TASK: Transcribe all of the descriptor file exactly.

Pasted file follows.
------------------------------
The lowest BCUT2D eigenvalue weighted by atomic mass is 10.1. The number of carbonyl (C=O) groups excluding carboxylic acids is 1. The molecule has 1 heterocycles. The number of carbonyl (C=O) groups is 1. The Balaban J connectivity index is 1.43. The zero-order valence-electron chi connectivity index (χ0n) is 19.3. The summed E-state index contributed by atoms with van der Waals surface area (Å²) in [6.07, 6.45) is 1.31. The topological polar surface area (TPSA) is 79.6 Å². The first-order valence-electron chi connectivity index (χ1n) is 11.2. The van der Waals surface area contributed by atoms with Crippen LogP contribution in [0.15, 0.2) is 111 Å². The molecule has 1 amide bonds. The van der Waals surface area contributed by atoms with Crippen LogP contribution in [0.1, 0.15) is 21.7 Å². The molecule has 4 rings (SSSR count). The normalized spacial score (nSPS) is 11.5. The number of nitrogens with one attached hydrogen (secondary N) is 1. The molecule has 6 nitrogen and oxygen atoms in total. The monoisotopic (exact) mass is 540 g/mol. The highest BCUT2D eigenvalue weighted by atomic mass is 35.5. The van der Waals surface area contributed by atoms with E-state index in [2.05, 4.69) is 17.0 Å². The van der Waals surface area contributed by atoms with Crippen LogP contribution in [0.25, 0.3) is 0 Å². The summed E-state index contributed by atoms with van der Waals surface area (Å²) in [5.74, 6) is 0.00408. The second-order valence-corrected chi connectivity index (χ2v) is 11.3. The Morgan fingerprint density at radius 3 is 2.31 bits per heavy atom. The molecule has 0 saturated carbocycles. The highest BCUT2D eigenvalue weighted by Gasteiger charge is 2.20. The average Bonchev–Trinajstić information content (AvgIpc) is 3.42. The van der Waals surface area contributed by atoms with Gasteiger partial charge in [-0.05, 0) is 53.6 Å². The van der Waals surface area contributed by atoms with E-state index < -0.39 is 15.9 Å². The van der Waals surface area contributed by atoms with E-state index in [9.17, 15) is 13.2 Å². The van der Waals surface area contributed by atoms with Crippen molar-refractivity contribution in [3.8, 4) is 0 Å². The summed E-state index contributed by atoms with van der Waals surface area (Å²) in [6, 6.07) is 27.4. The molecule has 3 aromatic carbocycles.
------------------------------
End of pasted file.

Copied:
The lowest BCUT2D eigenvalue weighted by atomic mass is 10.1. The number of carbonyl (C=O) groups excluding carboxylic acids is 1. The molecule has 1 heterocycles. The number of carbonyl (C=O) groups is 1. The Balaban J connectivity index is 1.43. The zero-order valence-electron chi connectivity index (χ0n) is 19.3. The summed E-state index contributed by atoms with van der Waals surface area (Å²) in [6.07, 6.45) is 1.31. The topological polar surface area (TPSA) is 79.6 Å². The first-order valence-electron chi connectivity index (χ1n) is 11.2. The van der Waals surface area contributed by atoms with Crippen LogP contribution in [0.15, 0.2) is 111 Å². The molecule has 1 amide bonds. The van der Waals surface area contributed by atoms with Crippen LogP contribution in [0.1, 0.15) is 21.7 Å². The molecule has 4 rings (SSSR count). The normalized spacial score (nSPS) is 11.5. The number of nitrogens with one attached hydrogen (secondary N) is 1. The molecule has 6 nitrogen and oxygen atoms in total. The monoisotopic (exact) mass is 540 g/mol. The highest BCUT2D eigenvalue weighted by atomic mass is 35.5. The van der Waals surface area contributed by atoms with E-state index in [2.05, 4.69) is 17.0 Å². The van der Waals surface area contributed by atoms with Crippen LogP contribution in [0.25, 0.3) is 0 Å². The summed E-state index contributed by atoms with van der Waals surface area (Å²) in [5.74, 6) is 0.00408. The second-order valence-corrected chi connectivity index (χ2v) is 11.3. The Morgan fingerprint density at radius 3 is 2.31 bits per heavy atom. The molecule has 0 saturated carbocycles. The highest BCUT2D eigenvalue weighted by Gasteiger charge is 2.20. The average Bonchev–Trinajstić information content (AvgIpc) is 3.42. The van der Waals surface area contributed by atoms with Gasteiger partial charge in [-0.05, 0) is 53.6 Å². The van der Waals surface area contributed by atoms with E-state index < -0.39 is 15.9 Å². The van der Waals surface area contributed by atoms with E-state index in [9.17, 15) is 13.2 Å². The van der Waals surface area contributed by atoms with Crippen molar-refractivity contribution in [3.8, 4) is 0 Å². The summed E-state index contributed by atoms with van der Waals surface area (Å²) in [6, 6.07) is 27.4. The molecule has 3 aromatic carbocycles.